New research spells new problems for the future of ice in the Arctic, where in a region referred to as the Arctic’s “Last Ice Area” a hole covering an area roughly the size of Rhode Island opened in 2020.
In May 2020, a 3,000 square kilometer polynya was observed north of Ellesmere Island for the first time. The rift formed in the Last Ice Area, expected to be the last bastion of sea ice in the warming Arctic. Photo: NASA
It is a sign that global heating is closer than scientists thought to destroying some of the most ecologically critical regions in the Arctic.
That area of open water within the ice, also known as a polynya, covering a region of 1,160 square miles, appeared north of Canada’s Ellesmere Island, appeared in May 2020 but was not fully understood in its implications until now.
This hole is located within what is known as the Arctic Ocean’s “Last Ice Area.” That region, so named because the ice has – at over 4 meters (13 feet 1 inches) thick on average – the thickest ice in the Arctic. It is also the oldest, with an average age of 5 years.
The “Last Ice Area,” or LIA, extends across the Canadian Arctic Archipelago, a group of islands north of the Canadian mainland, on an arc which extends eastward to north of Greenland. It was given this name because it has maintained this thick layer of ice, increasing and decreasing during the seasons but still stable, during the study’s observation period spanning the years from 1979 to 2019.
In Canada, this region is considered so important for preservation of ice-specific species that the country recently designated the Tuvaijuittuq, Inuktitut, as the ‘the place where the ice never melts’ Marine Protected Area north of Ellesmere Island. The focus on this region will help preserve what is left of this important habitat.
As the scientists noted after discovering the giant polynya was discovered last year, the evidence is that the LIA is far from stable now. Data revealed that in the area just north of the Canadian Arctic Archipelago the LIA is losing total ice twice that of the average throughout the normally frozen basin Further, an increasing number of polynyas, the ice holes, had been detected in the area during the last twenty years, but none so big as the current one.
The clue to finding the one which took form in May 2020 was following what are called “flaw leads.”
These “elongated regions of open water that develop along the interface between last fast and pack ice are common,” the study reports. Going back over 100 years, in 1909 Robert Peary’s Arctic expedition, led by dog-pulled sleds, was famously delayed by a flaw lead which appeared just north of Ellesmere Island, the same area where the current polynya formed.
That is the difference between then and now, though.
“North of Ellesmere Island it’s hard to move the ice around or melt it just because it’s thick, and there’s quite a bit of it,” said Kent Moore, the study’s lead author and an Arctic researcher at the University of Toronto-Mississauga.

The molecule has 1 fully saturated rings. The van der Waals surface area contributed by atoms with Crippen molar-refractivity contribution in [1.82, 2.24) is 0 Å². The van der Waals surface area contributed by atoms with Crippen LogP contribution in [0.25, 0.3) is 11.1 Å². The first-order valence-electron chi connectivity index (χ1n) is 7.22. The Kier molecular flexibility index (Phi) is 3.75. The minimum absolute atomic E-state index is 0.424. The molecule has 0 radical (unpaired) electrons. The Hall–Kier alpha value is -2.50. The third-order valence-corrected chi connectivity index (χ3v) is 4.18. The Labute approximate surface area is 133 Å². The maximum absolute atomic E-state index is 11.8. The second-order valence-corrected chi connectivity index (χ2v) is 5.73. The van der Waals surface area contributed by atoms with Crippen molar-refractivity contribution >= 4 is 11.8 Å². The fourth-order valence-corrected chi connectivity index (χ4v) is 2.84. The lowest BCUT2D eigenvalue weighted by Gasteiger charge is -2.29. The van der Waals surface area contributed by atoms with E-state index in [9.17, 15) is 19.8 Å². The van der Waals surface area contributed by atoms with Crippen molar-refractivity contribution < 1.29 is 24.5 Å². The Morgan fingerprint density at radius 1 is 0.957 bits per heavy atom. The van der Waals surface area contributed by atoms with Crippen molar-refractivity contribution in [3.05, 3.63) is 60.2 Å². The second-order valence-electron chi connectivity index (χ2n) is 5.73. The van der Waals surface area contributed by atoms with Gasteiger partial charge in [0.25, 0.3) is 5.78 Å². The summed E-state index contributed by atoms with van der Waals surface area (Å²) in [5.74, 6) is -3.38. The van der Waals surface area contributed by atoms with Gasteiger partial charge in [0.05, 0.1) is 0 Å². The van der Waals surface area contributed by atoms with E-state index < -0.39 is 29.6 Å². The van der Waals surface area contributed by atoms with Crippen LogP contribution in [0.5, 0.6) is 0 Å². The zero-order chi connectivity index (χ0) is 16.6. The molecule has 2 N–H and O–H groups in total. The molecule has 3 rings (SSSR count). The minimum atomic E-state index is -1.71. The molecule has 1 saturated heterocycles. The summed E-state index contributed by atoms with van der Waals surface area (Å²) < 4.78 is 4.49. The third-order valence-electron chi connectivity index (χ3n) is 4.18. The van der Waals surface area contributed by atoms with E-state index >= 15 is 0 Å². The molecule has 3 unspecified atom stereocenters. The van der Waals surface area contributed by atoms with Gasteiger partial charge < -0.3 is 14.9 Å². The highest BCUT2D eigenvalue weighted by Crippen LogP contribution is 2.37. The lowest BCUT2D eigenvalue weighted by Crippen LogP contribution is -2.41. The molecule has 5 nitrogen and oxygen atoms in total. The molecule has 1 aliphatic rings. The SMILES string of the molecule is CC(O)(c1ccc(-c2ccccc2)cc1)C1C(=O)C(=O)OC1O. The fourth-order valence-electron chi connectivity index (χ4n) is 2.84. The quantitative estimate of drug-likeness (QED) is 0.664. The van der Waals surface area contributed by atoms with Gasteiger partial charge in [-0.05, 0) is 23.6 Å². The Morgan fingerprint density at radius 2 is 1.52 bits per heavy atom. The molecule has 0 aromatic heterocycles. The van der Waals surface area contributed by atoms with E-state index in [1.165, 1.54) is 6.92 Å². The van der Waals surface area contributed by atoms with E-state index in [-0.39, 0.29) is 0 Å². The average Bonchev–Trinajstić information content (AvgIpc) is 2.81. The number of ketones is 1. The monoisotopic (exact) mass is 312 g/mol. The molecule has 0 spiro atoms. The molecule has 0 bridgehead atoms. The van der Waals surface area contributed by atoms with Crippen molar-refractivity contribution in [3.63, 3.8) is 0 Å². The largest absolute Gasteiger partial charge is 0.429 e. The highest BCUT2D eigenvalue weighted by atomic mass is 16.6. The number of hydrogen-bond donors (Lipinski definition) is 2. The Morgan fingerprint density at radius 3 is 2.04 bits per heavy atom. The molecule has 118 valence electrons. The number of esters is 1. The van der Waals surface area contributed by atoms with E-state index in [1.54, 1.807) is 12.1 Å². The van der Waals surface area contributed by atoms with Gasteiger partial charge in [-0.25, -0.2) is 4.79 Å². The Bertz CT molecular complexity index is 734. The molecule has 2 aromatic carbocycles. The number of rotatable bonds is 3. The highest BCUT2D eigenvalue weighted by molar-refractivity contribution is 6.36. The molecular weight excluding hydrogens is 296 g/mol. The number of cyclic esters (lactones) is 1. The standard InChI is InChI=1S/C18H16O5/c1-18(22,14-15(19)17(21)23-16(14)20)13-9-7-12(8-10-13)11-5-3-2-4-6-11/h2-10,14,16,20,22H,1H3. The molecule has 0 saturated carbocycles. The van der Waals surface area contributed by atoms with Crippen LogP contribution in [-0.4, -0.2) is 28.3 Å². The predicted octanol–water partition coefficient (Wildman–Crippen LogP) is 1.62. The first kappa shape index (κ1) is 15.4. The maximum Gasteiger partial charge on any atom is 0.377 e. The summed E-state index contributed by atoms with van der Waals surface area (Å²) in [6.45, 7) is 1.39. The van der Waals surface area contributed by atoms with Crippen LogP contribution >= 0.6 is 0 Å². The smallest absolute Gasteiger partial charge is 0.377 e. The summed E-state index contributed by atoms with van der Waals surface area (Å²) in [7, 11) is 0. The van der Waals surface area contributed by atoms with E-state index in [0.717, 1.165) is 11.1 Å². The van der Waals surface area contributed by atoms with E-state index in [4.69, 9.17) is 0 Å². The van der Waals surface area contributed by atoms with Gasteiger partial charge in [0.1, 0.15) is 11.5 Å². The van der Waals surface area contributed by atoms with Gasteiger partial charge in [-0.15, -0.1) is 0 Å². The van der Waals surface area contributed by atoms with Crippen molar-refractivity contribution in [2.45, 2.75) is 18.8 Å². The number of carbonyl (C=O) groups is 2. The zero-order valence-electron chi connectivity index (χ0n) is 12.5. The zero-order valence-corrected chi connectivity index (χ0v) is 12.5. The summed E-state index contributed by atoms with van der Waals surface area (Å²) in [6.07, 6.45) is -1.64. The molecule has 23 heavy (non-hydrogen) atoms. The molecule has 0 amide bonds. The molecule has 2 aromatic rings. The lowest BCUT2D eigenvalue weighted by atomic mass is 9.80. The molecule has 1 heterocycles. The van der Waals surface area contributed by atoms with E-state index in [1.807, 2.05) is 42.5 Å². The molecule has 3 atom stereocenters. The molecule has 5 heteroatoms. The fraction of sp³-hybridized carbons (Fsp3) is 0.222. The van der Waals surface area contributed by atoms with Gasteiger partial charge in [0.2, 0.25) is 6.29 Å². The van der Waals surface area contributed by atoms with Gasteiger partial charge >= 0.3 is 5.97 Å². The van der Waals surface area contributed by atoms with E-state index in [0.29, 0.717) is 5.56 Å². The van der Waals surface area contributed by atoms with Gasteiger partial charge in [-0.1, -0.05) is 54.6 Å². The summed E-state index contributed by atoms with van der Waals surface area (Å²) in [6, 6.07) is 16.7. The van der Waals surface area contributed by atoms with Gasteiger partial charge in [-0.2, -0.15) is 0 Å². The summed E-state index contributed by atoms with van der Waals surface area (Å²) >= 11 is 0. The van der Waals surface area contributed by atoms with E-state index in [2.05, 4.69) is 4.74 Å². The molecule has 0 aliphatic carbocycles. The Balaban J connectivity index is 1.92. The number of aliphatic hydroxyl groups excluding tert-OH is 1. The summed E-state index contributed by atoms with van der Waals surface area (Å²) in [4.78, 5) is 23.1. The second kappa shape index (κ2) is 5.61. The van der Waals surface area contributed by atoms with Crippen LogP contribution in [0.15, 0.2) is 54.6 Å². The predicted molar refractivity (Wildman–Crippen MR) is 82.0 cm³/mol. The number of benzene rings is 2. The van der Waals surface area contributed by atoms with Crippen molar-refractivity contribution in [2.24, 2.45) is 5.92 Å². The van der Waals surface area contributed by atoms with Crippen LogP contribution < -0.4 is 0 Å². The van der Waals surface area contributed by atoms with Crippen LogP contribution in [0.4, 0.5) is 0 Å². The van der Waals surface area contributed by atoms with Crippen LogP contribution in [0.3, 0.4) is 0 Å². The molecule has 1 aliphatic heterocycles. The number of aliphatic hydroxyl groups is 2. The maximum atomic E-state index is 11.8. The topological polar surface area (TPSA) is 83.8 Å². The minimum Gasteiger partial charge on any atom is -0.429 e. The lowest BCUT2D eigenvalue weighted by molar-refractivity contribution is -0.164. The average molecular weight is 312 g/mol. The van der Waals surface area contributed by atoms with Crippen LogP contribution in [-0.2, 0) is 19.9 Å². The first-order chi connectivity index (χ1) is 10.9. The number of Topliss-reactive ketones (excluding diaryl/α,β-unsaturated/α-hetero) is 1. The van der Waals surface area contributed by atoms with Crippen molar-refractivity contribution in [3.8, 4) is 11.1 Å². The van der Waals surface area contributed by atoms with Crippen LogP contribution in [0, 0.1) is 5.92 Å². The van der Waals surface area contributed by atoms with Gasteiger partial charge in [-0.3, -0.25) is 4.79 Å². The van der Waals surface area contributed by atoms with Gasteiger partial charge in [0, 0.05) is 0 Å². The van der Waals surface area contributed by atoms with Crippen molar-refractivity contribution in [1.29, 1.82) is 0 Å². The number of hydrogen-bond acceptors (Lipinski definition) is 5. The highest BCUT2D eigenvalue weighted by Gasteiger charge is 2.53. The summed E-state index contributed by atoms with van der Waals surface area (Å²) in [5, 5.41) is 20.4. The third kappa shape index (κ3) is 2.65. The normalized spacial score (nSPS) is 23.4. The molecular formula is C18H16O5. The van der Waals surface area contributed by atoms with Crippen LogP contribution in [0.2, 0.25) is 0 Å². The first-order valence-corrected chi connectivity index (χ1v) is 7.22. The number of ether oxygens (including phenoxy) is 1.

“So, we generally haven’t seen polynyas form in this region before,” he continued.
What has happened to this region is that a combination of higher temperatures in general, longer periods of warmth, and the presence of stronger winds which can contribute to movement and crunching of the ice. Polynyas, which begin as cracks in the ice, are forming more often than in the past, generally with the wind pushing already brittle ice edges apart.
What happened with the just discovered polynya is that a strong spring storm appeared just north of Ellesmere Island in early May 2020. On May 14, the winds from that storm had caused enough pressure on the ice to form a “lead” crack, long and narrow, on the ice’s surface. By one day later, the lead had transitioned to an elliptical open water hole 100 kilometers (62 miles) long by 30 kilometers (18.6 miles) wide.
On May 26 the polynya closed, but the structural damage caused by its formation stayed.
In the short term, as polynyas like this form, light from the sun is able to reach the now open water space below. That triggers a burst of algal photosynthesis, which then draws crustaceans and fish. For that time seabirds, seals, and other larger mammals such as polar bears are drawn to what amounts to them all as a climate crisis induced “fishing hole.”
But soon after that hole has been emptied and the long-term damage caused by the formation of the polynya begins to set in.
"[O]ver the long term, as ice melts and moves offshore and species like walruses and seabirds lose access to it, we lose that benefit," study lead author Moore said about the phenomenon. "And eventually, it gets so warm that species can't survive."
Eventually, the polynya will grow, the ice around it will collapse, and large-scale melting will occur. That this polynya exists at all is a bad portent of the future of ice in this region once given a name for “where the ice never melts.”
The study outlining the discovery and implications of this polynya, “First Observations of a Transient Polynya in the Last Ice Area North of Ellesmere Island,” was published on August 18, 2021, in Geophysical Research Letters.